Dear Next President,
In June of 2015, the Patriot Act was allowed to expire; in June of 2015, certain provisions of the Patriot Act, including roving wiretap and “lone-wolf” terrorist targeting, were not allowed to expire. The majority of Americans had been dissatisfied with the Patriot Act, mostly due to perceived violations of civil liberties. Proponents of the USA Freedom Act, the successor to the Patriot Act, claim it to be a balance between privacy and security, however, the new Act neglects to regulate the National Security Agency’s (NSA) scope and access to information. The USA Freedom Act fails to protect the American people from intrusive, government surveillance and should be amended to more strictly monitor the agencies responsible for national security.
The roving wiretap provision infringes upon a person’s inalienable right to liberty. The fourth amendment secures the right against “unreasonable search and seizure” by the government and requires that a judge issue a warrant specifically describing “the place to be searched and person to be seized” in order for a search to be legal. Under the USA Freedom Act, government agencies, such as the FBI, are able to obtain warrants without properly identifying the location of their target, nor this person’s identity and, thus, broadening the opportunity to indirectly collect information on innocent Americans. Whether or not the collection of information is purposeful is irrelevant: even indirectly collected evidence on American citizens can be stored by the NSA for up to five years and retained, should it contain “usable intelligence, information on criminal activity, threat of harm to people or property, are encrypted, or are believed to contain any information relevant to cybersecurity.” The “encrypted” condition for storage is critical: if an American is caught trying to maintain privacy online, their information is collected. Contrary to the basis of this practice, it’s unreasonable to assume that any user who masks their identity online is a terrorist: a study done by the Pew Research Center reports that 85% of Americans have attempted to conceal their identity online in one form or another. By collecting their information without probable cause, the senders of intercepted messages are being assumed guilty until proven innocent, which is a complete separation from the typical guiding principal of the American judicial system.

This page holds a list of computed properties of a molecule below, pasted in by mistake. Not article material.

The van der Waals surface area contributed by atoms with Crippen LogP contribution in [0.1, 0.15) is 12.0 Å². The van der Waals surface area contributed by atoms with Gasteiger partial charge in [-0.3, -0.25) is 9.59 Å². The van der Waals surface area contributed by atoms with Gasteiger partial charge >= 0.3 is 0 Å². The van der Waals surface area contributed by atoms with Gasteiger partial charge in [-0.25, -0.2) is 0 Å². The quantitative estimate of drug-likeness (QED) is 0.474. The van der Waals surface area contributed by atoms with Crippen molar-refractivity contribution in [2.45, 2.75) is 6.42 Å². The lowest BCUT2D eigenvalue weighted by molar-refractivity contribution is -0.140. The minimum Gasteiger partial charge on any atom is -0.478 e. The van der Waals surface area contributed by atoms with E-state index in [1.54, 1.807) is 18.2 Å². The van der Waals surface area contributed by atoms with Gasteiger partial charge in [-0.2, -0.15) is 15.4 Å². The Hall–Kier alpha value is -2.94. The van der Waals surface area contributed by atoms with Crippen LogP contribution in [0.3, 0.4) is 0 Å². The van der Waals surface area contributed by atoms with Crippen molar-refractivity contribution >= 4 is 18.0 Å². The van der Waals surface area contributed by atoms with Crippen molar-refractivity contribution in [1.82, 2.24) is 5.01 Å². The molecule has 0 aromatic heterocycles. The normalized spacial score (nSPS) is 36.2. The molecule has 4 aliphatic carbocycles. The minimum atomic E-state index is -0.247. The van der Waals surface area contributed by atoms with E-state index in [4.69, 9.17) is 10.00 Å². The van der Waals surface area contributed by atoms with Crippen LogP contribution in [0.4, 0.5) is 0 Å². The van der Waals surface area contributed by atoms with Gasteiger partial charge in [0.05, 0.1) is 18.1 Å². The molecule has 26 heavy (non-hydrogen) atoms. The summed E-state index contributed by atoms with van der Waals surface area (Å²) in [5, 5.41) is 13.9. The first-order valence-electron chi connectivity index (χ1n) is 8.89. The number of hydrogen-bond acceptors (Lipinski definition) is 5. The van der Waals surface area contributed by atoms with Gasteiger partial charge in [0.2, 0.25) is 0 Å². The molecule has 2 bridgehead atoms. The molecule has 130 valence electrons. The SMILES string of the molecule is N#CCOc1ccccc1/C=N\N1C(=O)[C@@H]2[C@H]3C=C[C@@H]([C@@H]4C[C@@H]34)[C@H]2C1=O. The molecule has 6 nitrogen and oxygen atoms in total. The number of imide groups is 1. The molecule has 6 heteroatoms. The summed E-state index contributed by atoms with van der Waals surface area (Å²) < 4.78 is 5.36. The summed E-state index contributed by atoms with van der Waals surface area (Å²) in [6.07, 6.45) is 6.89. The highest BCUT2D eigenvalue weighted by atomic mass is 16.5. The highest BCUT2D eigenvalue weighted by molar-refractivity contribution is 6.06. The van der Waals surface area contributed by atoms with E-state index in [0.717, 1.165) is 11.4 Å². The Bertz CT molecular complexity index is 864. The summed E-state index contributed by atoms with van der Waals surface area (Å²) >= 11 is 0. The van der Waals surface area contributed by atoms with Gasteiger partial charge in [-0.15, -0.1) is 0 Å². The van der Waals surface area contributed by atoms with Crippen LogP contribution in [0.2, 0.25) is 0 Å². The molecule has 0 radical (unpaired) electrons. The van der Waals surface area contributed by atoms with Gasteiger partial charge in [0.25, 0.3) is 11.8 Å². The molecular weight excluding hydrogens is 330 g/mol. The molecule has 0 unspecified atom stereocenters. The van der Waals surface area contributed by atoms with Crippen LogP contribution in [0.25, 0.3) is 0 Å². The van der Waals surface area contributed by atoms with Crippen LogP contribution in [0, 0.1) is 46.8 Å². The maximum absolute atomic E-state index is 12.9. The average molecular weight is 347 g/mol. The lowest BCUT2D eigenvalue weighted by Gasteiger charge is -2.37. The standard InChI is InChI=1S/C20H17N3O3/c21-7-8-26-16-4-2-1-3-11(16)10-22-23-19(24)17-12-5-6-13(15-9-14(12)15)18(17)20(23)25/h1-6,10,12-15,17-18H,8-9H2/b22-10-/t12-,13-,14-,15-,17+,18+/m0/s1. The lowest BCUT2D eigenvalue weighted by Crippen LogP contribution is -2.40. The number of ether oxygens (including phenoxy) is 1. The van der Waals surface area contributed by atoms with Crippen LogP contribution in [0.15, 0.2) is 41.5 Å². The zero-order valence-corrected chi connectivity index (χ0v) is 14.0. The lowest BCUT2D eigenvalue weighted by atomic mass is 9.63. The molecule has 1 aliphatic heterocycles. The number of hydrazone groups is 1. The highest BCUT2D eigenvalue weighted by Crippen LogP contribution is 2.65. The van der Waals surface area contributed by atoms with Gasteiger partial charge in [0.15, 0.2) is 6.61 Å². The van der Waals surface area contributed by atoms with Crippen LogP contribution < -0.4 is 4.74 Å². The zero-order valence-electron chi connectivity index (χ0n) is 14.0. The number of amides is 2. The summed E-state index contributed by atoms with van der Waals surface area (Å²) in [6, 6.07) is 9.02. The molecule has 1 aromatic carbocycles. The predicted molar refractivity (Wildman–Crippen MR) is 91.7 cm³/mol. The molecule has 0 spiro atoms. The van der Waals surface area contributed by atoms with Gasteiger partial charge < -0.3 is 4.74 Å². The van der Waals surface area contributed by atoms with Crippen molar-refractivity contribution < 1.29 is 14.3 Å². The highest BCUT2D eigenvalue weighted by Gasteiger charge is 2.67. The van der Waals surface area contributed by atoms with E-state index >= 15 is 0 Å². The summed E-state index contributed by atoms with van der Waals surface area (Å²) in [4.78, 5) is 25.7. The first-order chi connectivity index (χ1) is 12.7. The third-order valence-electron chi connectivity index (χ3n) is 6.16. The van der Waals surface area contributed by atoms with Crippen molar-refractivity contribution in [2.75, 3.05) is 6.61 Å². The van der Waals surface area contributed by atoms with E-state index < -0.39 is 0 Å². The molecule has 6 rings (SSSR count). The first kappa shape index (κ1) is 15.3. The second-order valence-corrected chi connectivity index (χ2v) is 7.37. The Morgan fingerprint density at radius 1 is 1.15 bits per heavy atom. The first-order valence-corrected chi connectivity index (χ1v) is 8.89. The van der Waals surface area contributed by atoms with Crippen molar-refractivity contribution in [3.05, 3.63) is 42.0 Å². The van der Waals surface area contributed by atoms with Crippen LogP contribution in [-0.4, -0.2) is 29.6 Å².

The threat of “lone wolf” terrorism, as well, is being exploited to violate an American’s right to privacy. Under USA Freedom, a “lone wolf” defines any non-U.S. person engaging in terroristic activities, however, no connection need be established between the target and a known terrorist organization. Julian Sanchez, a writer for national security and intelligence surveillance issues at Cato Institute, had the following to say about the lone-wolf provision:
The lone wolf provision effectively aims a Howitzer at a gnat, allowing souped-up tools
designed for Al Qaeda and the KGB to be used against people more reasonably seen as
criminal suspects — and in the process, against any Americans who happen to have
interactions with them.
The roving wiretap and lone wolf provisions of the USA Freedom Act disregard the rights guaranteed to Americans by the Fourth Amendment. Your location, text messages and photos may and are being collected by the U.S. government without probable cause. Any domestic intelligence could be intercepted and used, under the assumption that every American citizen has the potential to be a terrorist, without having sufficient grounds to prove that specific persons are likely to be terrorists. In no other area of life are Americans subject to such blatant transgressions of their Constitutional rights.